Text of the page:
Brimstone Coven - "Brimstone Coven" (CD)
"Brimstone Coven" track listing:
1. Cosmic Communion
2. Behold, the Anunnaki
3. The Black Door
4. Blood On The Wall
5. The Grave
6. Lord & Master
8. The Seance
9. Hades Hymn
10. The Folly of Faust
11. Intro (Bonus Track)
12. We Are Forever (Bonus Track)
13. The Ancients (Bonus Track)
14. Son of the Morning (Bonus Track)
15. LoSt in the oDyssey (Bonus Track)
16. Children of the Sun (Bonus Track)
17. Outro (Bonus Track)
Reviewed by Rex_84 on July 29, 2014
West Virginia-based Brimstone Coven formed in 2011, during the digital age of music. The band's influences, however, reach back forty-plus years to a time when music was deeply etched into wax grooves. Although the copy I'm using for review is digital, I feel this would be best heard as a record. The album in question, a self-titled Metal Blade release, has a doom/heavy blues rock/proto-metal vibe akin to Black Sabbath, The Who, Pentagram, and Led Zeppelin.
Musically, Brimstone Coven travels through the heavy blues rock sound that preceded actual heavy metal. There is nothing modern in this sound, including the lack of distortion in their guitars. Brimstone Coven does, however, bring riffs laced with psychedelic atmosphere fitting for the occult-based subject matter. Song titles such as "Behold, The Annunnaki," "The Seance," "Hades Hymn," "The Folly of Faust" and many others bring esoteric ideas to the surface. "LoSt in the oDyssey" is a total mind fuck about opening the doors of perception through LSD (notice the raised letters).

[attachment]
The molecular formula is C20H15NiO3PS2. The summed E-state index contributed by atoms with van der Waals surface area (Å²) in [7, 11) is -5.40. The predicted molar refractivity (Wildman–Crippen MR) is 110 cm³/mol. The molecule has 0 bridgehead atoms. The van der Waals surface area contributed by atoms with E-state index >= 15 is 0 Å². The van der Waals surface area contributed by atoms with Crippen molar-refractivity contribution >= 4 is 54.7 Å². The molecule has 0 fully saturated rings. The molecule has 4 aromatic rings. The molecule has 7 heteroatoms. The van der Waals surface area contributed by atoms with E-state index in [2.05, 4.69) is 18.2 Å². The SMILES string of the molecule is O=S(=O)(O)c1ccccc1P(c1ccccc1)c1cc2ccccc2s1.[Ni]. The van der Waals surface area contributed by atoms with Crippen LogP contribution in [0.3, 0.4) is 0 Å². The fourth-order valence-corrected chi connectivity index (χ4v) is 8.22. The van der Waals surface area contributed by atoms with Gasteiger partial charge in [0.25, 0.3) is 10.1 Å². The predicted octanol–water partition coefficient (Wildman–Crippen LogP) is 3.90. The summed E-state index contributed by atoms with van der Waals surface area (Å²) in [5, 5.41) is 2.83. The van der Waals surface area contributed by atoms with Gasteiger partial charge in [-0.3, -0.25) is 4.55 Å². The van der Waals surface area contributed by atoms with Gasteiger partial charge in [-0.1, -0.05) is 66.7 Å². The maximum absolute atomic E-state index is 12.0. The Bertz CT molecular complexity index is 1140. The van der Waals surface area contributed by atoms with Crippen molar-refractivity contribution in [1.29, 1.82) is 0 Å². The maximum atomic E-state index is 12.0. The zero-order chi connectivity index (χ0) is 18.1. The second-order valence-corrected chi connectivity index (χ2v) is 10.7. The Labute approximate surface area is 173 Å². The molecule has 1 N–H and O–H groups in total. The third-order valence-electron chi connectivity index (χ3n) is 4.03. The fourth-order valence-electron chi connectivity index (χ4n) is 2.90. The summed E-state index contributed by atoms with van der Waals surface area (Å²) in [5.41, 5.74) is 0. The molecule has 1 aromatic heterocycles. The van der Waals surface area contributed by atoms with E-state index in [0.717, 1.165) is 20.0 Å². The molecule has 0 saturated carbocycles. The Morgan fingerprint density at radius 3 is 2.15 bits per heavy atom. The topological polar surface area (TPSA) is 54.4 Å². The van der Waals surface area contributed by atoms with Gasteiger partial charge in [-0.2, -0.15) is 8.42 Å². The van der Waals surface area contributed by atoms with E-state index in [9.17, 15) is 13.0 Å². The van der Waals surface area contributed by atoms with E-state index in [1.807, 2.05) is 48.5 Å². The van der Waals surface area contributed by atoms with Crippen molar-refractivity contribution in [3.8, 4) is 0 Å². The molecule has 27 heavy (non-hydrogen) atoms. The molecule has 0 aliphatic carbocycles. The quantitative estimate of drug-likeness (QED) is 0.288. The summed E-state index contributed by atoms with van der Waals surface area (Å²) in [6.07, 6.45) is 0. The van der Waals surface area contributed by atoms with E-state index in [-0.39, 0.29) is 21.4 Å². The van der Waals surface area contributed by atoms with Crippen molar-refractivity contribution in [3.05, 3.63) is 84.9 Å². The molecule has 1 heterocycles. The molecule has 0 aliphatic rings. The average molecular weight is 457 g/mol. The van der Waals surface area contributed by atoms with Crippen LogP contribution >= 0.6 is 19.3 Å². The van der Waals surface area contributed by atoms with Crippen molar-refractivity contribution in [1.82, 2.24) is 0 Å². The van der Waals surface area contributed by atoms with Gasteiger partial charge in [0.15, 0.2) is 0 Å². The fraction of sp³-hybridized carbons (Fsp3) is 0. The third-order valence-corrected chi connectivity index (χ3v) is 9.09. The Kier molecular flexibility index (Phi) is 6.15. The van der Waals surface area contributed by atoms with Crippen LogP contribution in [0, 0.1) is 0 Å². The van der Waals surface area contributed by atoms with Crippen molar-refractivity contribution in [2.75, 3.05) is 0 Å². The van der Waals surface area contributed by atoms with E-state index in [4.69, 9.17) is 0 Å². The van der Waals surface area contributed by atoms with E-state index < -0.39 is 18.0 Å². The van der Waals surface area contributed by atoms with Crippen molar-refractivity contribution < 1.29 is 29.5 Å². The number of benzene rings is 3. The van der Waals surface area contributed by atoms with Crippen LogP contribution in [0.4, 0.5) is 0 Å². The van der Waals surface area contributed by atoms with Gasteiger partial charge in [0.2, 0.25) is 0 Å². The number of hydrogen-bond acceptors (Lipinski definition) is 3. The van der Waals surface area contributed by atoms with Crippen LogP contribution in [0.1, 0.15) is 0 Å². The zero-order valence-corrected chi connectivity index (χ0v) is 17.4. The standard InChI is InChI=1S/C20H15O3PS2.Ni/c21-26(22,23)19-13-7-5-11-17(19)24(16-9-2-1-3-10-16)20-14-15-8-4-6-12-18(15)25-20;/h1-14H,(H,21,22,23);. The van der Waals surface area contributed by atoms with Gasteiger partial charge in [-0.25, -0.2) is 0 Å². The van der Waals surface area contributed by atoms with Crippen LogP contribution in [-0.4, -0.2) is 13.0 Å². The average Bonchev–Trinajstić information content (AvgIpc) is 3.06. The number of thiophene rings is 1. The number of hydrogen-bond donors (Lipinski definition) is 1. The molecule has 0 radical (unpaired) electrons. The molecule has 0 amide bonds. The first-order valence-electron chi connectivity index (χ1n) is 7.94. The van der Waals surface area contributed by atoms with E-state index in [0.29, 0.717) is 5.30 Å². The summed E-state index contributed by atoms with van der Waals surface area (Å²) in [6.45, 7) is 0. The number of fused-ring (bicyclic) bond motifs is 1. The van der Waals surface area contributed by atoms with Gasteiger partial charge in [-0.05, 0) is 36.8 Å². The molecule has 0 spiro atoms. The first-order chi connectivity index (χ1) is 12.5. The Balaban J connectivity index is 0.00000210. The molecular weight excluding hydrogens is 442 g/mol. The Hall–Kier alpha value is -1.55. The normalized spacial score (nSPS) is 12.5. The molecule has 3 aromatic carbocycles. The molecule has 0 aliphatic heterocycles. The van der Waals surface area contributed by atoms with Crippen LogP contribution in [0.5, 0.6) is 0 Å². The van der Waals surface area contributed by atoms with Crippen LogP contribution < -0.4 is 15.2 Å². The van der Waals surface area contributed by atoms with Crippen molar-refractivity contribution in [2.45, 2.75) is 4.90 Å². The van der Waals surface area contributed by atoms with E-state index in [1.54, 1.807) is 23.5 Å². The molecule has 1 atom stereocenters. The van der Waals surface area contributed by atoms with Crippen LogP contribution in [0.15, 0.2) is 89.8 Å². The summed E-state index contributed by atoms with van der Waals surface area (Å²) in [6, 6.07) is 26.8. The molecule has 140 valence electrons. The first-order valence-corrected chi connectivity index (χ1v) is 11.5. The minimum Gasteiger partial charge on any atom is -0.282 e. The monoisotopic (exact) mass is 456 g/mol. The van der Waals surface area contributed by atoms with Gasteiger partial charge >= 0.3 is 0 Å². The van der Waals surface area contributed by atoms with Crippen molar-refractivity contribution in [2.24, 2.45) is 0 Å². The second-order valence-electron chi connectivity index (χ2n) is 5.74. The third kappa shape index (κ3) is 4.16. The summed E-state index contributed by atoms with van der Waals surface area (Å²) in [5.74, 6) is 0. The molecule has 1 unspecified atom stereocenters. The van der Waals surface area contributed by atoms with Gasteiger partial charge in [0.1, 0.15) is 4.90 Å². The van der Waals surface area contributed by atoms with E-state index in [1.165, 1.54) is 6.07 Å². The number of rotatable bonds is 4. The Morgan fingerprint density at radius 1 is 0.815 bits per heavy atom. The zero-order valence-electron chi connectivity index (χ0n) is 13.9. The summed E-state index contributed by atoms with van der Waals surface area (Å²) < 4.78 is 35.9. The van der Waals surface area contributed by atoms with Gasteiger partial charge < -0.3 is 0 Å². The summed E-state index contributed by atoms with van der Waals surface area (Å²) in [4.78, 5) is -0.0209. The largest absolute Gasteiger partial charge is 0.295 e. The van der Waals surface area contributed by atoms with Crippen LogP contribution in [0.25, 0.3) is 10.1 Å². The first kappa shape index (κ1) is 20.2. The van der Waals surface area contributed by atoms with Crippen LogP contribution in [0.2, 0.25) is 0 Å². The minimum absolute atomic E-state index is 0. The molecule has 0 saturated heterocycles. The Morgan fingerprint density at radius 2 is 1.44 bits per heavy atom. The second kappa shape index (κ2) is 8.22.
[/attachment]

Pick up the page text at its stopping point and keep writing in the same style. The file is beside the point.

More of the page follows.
"Lord & Master" quietly broods before changing in a second's notice to loud, doom-y dirges. "Big John" William's vocals are masterfully harmonized throughout the album, and his voice is a choir of satanic adulation on this track. His voice bends as if its entering a vortex on "The Black Door."
"Blood on the Wall" is a foreboding tune consisting of light chords that follow a heavy dynamic. "Son of the Mourning" works in a similar manner through simple, jazzy bass lines alternated with soaring guitar scales and chords. Much like Geezer Butler, Andrew D’Cagna's bass lines are audible throughout the album. Speaking of Black Sabbath, check out the heavy change up during "Behold, The Annunnaki."
"The Seance" and the two bonus tracks "The Ancients" and "We Are Forever" show the band, particularly drummer Justin Wood and guitarist Corey Roth, pushing the pace without as many light-heavy alterations. The group then finds its maximum speed on scorcher, "Children of the Sun."
"Brimstone Coven" should appeal to most of the occult rock set for its vintage sound and supernatural atmosphere that pervades throughout the album. The band's use of dynamics is fantastic if taken track by track, but the plodding parts found in the first section of the album before the bonus tracks can drag on if listened to continuously. Although I can't say Brimstone Coven is bringing anything new to the table, the band's members have major chops and their foray into the occult is certainly alluring.
Highs: The production showcases each instrument and works especially well during dynamics.
Lows: Slow parts make the album drag on in places.
Bottom line: Brimstone Coven should find wide appeal due to its familiar sound and occult themes.
Get more info including news, reviews, interviews, links, etc. on our Brimstone Coven band page.